Russo-Finnish War


Despite the German/Soviet non-aggression pact, Stalin did not trust the Germans, and worried about Russia’s vulnerability to a possible German attack through the Baltic countries. In September and October, 1939, Stalin set about to close off this route by pressuring the tiny countries of Estonia, Latvia, and Lithuania into agreeing to permit Soviet troops to be stationed in their territories. On October 7 the Soviets demanded that Finland give up some of its territory for stationing of Russian troops and also demanded the use of Finland’s Hang naval base, all in exchange for Soviet territory on Finland’s eastern border. Finland agreed to everything except for the use of her naval base, but Russia persisted. These negotiations ended on November 30 when the Soviet Union invaded Finland.


[Add. image] A Finnish machine gun crew during the Winter War. The Winter War was a military conflict between the Soviet Union and Finland in 1939–1940. It began with the Soviet invasion of Finland on 30 November 1939 (three months after the outbreak of World War II), and ended with the Moscow Peace Treaty on 13 March 1940. The League of Nations deemed the attack illegal and expelled the Soviet Union from the League on 14 December 1939. Source:


Although outnumbered and poorly equipped, the Finns were tough and well trained, and to everyone’s surprise, threw back the much larger Soviet forces. It turned out that Stalin’s purge of his military officers in 1937, during which approximately 30,000 Russian officers were murdered, had severely weakened the Soviet army, a point which Hitler took careful note of. But the Soviets reorganized, and in January, 1940 mounted another offensive, this time with more success.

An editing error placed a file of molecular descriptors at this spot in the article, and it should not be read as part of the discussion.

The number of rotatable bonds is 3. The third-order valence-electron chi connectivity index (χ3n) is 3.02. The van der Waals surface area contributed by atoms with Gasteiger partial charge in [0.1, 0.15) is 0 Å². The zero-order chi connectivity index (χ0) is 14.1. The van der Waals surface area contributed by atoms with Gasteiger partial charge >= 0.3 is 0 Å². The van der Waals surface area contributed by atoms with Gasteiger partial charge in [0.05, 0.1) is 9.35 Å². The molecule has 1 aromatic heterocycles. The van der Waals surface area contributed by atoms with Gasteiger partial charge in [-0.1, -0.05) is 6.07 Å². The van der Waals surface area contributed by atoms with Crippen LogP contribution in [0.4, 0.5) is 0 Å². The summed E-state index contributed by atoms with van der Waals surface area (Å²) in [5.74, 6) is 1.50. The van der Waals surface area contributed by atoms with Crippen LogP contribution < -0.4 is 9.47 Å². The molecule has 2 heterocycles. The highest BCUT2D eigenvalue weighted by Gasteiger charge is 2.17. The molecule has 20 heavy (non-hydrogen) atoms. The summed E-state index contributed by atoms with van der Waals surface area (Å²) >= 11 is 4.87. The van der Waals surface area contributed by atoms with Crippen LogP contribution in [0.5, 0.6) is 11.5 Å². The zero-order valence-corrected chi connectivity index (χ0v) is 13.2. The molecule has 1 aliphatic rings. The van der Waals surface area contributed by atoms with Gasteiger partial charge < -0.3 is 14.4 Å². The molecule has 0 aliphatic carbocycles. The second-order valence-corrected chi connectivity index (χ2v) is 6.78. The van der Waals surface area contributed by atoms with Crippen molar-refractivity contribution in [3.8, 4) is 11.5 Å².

[Add. image] Frozen Russian soldier propped upright by Finnish troops during the Winter War as a warning to other Russian troops.


On March 12, 1940, Finland signed a peace treaty and was forced to surrender all the Soviets had originally demanded, plus more. Finland gained nothing in the end by resisting the Soviet demands. Britain and France were working out ways to come to Finland’s aid against the Soviets but before plans were completed, Finland had capitulated.


The Norway/Denmark Campaign


[Add. image] Molotov signing a deal between the Soviet Union and the short-lived puppet state Finnish Democratic Republic, which existed on occupied territories during the Winter War.


[Add. image] Areas ceded by Finland to the Soviet Union.The Norway/Denmark Campaign


When Britain and France declared war on Germany on September 3, 1939, Norway, Sweden, Denmark and Finland immediately announced their neutrality. By so doing, these Scandinavian countries were following a policy they had adhered to since the mid-nineteenth century. In response, the German government formally agreed to respect Norway’s neutrality, but added that it would not tolerate infringement of Norway’s neutrality by a third power, meaning, of course, Britain.


Germany’s economy depended on the 11 million tons of iron ore imported from Sweden each year, about half of which passed through the ice-free Norwegian port of Narvik. As long as Norway remained neutral, German ore ships could travel safely from Narvik to Germany, remaining inside Norwegian waters by wending their way through the numberless islands fringing the Norwegian east coast. They were thereby unhindered by the British blockade. But the Altmark incident of February 16, 1940, during which Norwegian gunboats stood by and allowed a British destroyer to board a German transport ship — the Altmark — within Norwegian waters, caused Hitler to doubt that Norway could maintain her neutrality in the face of British determination and aggressiveness.